How do I love thee? Let me craft the ways. Here are some easy kid-led activities for Valentine's day for your little ones to "show" their Valentine love.
Heart in hot chocolate
Have the kids drizzle chocolate in the shape of a heart or have them "draw" a heart shape, with a straw, in the foamy bubble-goodness of their hot chocolate. It's kinda like a hug in a cup.
A special Valentine's present from baby to parent (or grandparent)—paint their foot with non-toxic paint (I like Crayola paints) and press down on a piece of paper. It's a great souvenir of their childhood and image of what love can make.
Write a love letter
Know how you write a #FF on twitter you should add a sentence as to why it's great to follow that person? Same should be done for a special valentine. Don't just send a valentine to the teacher—have your child draw a picture or write a sentence as to WHY that teacher is special (You smile at us. You help me with my reading. You make school nicer.) Same goes for a parent, sibling, aunt, karate teacher or whomever. Make a valentine that much more special by showing why the specific valentine is so special to your child.
Homemade Valentine's Day Cards
Yes, I have been guilty of last minute run to the drug store to buy cartoonish factory-made valentines (nothing wrong with it). But in this age of "every kid in class has to have a valentine" buying store-bought cards can get pricey.
Homemade Valentine's Day cards are simple to make and can be the project-of-the-week—doing a few a night leading up to Feb. 14th (if you are doing for the whole class). All you need is some red or white paper, scissors and some markers to decorate.
Check out our Wall Candy blogger's Free Valentine's Day Printables post for more Valentine's Day ideas.
Do you give your kids an allowance? What is the going weekly rate of allowance for kids these days? What are age-appropriate chores? Or are we just bribing the kids?
Disclosure: For the 1st time in my parenting life, I gave my kids an allowance last week…and I feel guilty.
Do you give your kids an allowance? Up to last week, I didn’t. I have always felt that my kids should participate in around-the-house-chores because it’s a HAVE TO. Like I HAVE TO make dinner—they HAVE TO clear the dishes. It’s part of being a member of our family. Like it or not there are HAVE TOs in life. Brushing your teeth, hanging your jacket, clearing the table are simply HAVE TOs—it’s part of the responsibility of living in our house.
But, alas, I failed my own philosophy last week on a snowy, blowy day. And I feel like it was more bribery than allowance. More manipulation that teaching. I had bronchitis…and the baby had an ear infection (again)…and I admit…I didn’t want to shovel the snow. So I am ashamed to say…I asked…
“Who wants to earn $5 for shoveling the snow?”
Sad isn’t it. Apparently, snow shoveling doesn’t fall into my philosophy of family HAVE TOs…it’s a seasonal exception to the rule. And the kids were all over it.
“I do! I do!”
What is the going weekly rate of allowance for kids these days?
On-line allowance calculators advise $1 for every year of your child’s life (10 years old = $10 in allowance per week)
Me? I offered $5 per kid with no negotiation (I’m an equal pay for equal work kind of Mom).
What is an age appropriate chore? Apparently, in my house, its snow shoveling. I knew they were old enough to not run out on the street and mature enough to see the job through (and it was light snow – so they were strong enough).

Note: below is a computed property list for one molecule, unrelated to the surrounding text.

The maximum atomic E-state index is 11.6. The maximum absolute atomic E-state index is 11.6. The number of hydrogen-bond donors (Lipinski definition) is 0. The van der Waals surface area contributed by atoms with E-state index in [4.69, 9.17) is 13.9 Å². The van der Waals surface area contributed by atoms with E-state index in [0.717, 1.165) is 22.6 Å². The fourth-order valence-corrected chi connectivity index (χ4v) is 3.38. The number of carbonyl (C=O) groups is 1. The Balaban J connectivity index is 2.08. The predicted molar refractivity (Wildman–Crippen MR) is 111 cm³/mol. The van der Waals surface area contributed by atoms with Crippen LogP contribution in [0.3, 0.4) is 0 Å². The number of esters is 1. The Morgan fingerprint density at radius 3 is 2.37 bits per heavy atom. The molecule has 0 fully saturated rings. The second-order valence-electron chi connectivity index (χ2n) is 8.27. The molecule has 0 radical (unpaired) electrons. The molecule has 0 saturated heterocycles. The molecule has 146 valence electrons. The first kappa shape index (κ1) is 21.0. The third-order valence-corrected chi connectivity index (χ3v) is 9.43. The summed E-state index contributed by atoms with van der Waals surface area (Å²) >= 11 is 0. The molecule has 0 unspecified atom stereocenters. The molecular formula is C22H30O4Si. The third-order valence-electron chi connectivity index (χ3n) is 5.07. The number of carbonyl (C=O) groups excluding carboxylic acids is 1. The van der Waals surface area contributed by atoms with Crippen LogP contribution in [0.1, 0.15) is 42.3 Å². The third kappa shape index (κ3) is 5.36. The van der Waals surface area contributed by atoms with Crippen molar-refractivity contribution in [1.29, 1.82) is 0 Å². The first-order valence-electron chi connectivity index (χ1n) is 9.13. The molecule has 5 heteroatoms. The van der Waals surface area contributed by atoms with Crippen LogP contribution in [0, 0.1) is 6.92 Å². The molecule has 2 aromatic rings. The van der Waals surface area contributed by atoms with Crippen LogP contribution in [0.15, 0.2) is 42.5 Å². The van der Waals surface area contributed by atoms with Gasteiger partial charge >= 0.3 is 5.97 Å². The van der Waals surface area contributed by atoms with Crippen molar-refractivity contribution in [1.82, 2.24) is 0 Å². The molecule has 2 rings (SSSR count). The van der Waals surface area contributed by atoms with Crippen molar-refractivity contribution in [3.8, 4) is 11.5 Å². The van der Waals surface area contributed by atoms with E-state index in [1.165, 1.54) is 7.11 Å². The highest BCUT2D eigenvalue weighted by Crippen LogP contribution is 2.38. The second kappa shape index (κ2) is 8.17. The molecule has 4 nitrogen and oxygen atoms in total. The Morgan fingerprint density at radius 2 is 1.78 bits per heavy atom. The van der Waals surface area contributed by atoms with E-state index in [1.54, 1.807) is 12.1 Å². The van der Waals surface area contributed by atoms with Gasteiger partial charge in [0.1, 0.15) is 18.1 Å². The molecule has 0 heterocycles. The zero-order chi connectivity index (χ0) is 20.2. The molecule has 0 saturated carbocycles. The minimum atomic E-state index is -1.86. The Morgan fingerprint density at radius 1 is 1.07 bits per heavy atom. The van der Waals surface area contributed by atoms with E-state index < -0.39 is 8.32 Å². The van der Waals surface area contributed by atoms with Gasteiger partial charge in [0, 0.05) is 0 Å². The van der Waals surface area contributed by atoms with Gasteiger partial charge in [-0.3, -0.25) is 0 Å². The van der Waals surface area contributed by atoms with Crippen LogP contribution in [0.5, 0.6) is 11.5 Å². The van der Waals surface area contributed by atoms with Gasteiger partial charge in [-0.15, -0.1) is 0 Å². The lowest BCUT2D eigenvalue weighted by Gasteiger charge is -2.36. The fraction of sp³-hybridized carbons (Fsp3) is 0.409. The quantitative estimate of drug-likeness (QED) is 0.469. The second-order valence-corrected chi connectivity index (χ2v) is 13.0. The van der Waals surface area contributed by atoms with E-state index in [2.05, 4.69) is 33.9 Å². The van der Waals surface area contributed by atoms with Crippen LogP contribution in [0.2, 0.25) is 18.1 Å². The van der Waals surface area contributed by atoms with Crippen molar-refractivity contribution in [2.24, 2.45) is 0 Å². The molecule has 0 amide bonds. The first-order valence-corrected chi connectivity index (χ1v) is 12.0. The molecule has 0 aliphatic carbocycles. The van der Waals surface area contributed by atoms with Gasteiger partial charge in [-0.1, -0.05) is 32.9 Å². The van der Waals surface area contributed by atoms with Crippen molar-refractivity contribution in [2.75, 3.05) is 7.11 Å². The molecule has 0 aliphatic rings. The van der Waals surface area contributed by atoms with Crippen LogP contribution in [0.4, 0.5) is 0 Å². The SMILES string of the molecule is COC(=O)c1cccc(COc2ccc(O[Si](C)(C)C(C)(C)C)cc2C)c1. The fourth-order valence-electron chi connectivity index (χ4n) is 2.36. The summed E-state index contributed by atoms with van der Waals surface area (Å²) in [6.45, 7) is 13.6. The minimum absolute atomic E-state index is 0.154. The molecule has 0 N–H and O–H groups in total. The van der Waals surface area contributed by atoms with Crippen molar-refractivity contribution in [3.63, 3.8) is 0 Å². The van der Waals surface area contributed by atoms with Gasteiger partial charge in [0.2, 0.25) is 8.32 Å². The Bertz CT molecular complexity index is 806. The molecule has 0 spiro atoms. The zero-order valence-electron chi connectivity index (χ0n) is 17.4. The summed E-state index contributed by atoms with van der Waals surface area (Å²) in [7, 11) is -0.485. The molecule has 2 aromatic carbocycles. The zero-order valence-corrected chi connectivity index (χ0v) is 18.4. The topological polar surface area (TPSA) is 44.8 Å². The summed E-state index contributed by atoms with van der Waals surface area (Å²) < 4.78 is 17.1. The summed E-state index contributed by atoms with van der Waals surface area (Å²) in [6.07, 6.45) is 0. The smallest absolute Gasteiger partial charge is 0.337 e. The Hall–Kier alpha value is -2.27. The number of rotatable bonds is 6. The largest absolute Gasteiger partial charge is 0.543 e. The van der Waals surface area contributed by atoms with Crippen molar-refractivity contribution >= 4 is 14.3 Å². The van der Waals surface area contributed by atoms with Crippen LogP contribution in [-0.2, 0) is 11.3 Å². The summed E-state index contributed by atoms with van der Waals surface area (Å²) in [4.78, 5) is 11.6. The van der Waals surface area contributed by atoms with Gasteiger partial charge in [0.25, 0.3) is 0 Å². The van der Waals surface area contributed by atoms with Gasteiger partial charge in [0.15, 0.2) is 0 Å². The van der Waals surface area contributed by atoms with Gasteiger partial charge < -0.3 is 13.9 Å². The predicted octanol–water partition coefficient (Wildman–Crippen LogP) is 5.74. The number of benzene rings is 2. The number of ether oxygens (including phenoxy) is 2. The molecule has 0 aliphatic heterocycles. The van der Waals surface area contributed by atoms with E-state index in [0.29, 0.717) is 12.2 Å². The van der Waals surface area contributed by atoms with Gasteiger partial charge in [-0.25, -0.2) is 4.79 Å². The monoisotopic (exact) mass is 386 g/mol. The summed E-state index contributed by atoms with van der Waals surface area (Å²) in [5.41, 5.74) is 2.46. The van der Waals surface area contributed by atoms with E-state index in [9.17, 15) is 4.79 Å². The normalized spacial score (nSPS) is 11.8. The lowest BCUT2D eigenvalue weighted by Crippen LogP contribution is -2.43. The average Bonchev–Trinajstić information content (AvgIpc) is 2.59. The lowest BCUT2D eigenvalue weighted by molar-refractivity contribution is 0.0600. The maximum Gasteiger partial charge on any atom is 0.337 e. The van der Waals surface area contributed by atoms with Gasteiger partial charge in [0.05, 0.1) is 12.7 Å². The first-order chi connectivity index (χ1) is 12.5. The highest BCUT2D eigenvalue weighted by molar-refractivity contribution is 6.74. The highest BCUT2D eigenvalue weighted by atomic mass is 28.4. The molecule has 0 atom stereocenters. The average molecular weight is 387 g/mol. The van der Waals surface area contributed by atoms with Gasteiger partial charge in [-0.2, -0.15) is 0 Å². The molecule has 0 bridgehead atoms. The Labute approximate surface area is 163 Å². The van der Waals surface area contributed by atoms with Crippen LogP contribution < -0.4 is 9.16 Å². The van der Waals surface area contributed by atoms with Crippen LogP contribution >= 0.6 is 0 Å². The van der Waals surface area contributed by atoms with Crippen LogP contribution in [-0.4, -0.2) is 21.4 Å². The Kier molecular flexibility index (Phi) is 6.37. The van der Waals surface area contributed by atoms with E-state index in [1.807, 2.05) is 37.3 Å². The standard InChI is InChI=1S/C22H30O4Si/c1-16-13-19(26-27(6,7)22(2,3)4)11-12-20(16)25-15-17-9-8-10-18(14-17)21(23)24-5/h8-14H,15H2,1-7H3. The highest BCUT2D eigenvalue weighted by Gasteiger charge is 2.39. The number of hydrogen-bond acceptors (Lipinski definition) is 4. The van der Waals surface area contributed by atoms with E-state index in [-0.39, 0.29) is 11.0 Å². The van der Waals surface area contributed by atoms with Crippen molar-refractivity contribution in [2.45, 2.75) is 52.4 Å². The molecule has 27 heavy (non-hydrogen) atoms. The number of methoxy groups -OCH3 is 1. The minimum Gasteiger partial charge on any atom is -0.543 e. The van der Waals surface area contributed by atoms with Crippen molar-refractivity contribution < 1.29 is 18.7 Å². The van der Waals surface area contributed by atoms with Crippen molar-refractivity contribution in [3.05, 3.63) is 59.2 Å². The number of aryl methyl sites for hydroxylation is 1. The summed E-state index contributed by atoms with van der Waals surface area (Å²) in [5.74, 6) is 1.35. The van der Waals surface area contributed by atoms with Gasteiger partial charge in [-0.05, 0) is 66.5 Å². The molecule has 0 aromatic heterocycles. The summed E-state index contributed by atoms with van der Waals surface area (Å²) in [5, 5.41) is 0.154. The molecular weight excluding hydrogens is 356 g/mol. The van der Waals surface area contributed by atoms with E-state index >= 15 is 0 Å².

And yet, I feel like I bribed them to get a chore done that I didn’t want to do myself. Not that I let them know…I was all “Good Job!” when their red cheeks, big smiles, and snowy boots walked in the door.
They had such pride in being allowed to shovel the snow all by themselves for the first time ever…I think they might have done it for free…
Google “ear infections and babies” and you get 15,600,000 results. Well, make that 15,600,001 because this post is about ear infections, babies and a parent’s challenge in finding the fix. The right fix for your baby.
DS (12 mos) is on his 5th ear infection in 4 months. That is five rounds of antibiotics. FIVE. And after I researched, read and wrote THIS connecting autism and antibiotics…I think 5 is way too many.
If you have been following my tweets—I have been tweeting about this (a lot).
Ear infections suck. Waiting 4 months to see an Ear, Nose and Throat specialist in a mega-city sucks more. Surely, he will get more infections between now and then. And I will have to decide whether to give him more antibiotics or manage it with pain reliever (which I guess doesn’t take care of the infection—but is it fluid build up or a virus? I’m confused about this).
Tubes sound like a silver lining. But putting a baby under general anesthetic is a scary thing. I hear it’s a 10-minute procedure and pretty easy on the kids (actually, I’ve heard it will be tougher on me than him).
And then, there are those good souls who recommend seeing a naturopath. Again, something I know nothing about—but isn’t fluid not draining a structural issue rather than environmental? Like plumbing pipes not quite at the right angle to drain.
And what do I do if I go the tube route? Will he have to wear ear plugs in the bath? Is all this fluid back-up going to affect his speech or hearing? Will all these antibiotics build up a super immunity?
Gah—I wish there was a manual for parents. Here’s your baby and here’s your user guide—check out the chapter on ear infections!
So, dear friends, an activity for your ear-tugging, grumpy, non-eating baby with an ear infection....lots of cuddles and follow-up calls for cancellations at the specialist's office.